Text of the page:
Shettihalli’s Abandoned Church: Guest Post by Niyantha Shekar
In January, while backpacking in Karnataka, I chanced upon photographs of an abandoned church online. I was intrigued and wanted to see the structure for myself. So, I took a bus from the city of Hassan to the small village of Shettihalli. I then walked a kilometre down an idyllic countryside road, quiet but for the noise of the occasional motorbike. There were just enough people outside the handful of houses to point me in the right direction. An old woman finally gestured to head down a sandy path carved in between bushes and trees. And then all of a sudden, there it was.
French missionaries had built Shettihalli’s Holy Rosary Church in the mid-19th Century. I, however, saw only the Gothic shell; an exposed brick façade slowly crumbling, its walls and columns etched with human scribbles. But when I considered that the church had spent time underwater every year for the past fifty years, I found it remarkable that it was even standing.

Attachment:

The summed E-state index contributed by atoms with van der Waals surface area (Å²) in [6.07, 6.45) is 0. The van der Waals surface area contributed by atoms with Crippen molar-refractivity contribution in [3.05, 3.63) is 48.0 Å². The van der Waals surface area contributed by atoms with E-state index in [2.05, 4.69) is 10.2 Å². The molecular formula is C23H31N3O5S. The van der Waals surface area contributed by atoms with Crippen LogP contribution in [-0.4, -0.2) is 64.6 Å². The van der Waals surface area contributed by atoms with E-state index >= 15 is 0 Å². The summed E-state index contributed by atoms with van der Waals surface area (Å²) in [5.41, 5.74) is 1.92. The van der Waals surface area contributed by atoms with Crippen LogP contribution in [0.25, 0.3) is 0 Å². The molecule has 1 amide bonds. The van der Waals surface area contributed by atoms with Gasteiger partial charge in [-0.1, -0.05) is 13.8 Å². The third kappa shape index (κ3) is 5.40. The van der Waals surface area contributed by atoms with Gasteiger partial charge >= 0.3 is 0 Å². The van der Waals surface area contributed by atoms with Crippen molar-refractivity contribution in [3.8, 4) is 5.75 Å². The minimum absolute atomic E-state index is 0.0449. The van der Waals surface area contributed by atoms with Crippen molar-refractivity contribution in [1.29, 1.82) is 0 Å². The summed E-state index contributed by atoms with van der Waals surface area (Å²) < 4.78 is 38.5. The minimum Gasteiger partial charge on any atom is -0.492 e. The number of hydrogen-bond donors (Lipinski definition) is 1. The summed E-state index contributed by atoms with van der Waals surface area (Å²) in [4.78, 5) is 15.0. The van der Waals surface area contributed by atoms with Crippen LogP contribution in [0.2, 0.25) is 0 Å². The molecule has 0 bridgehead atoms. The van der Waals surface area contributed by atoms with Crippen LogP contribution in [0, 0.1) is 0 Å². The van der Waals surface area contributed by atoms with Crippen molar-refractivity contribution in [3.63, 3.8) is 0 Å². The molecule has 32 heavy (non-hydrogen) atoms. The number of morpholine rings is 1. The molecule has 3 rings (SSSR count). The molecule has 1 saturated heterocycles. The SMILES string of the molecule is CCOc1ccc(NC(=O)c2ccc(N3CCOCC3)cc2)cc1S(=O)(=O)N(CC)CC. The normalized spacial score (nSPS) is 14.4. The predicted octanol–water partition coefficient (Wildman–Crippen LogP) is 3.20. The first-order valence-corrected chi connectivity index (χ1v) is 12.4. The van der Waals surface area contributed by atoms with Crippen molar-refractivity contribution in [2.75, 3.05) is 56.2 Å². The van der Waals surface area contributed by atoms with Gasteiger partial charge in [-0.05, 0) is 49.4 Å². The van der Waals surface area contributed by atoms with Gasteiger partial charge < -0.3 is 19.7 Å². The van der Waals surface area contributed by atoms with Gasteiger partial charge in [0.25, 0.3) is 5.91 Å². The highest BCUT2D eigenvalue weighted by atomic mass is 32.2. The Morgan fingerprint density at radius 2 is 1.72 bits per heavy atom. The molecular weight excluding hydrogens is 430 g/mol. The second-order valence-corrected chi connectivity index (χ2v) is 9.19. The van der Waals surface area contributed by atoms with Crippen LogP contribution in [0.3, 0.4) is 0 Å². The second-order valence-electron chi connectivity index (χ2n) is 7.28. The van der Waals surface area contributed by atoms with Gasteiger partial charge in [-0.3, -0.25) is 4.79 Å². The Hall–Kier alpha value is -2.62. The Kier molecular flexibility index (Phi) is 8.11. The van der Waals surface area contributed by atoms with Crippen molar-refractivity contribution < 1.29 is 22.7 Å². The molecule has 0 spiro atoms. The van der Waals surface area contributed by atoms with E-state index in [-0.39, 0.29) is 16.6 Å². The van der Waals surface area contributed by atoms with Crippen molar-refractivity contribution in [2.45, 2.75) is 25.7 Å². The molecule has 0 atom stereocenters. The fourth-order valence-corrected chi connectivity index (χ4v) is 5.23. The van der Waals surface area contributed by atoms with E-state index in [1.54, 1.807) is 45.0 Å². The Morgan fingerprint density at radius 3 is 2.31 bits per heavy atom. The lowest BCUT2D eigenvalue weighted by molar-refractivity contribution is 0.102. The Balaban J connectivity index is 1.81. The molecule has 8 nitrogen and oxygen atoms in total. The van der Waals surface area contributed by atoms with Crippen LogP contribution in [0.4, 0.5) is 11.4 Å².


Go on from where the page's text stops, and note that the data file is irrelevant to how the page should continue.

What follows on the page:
The Hemavathi River has always flowed behind the church, but about fifty years ago the Hemavathi Reservoir was built. Shettihalli’s inhabitants were subsequently relocated, and the church’s slow collapse began. During each monsoon, the reservoir gets filled up and almost swallows the church whole, leaving only the spires to peek out.
The width of the church’s façade suggested that it was a big structure, but it was impossible to determine its height as the roof was missing. One could only imagine the stained glass-work that must have once adorned the building. One could only imagine the sermons that must have taken place, and the villagers and missionaries who must have crowded the pews. One could only imagine the homes and the markets that must have formed around this place of worship. One could only imagine.
That seemed to be the allure of Shettihalli’s crumbling church. Although, the question was, for how much longer?
Niyantha Shekar is a travel and fiction writer.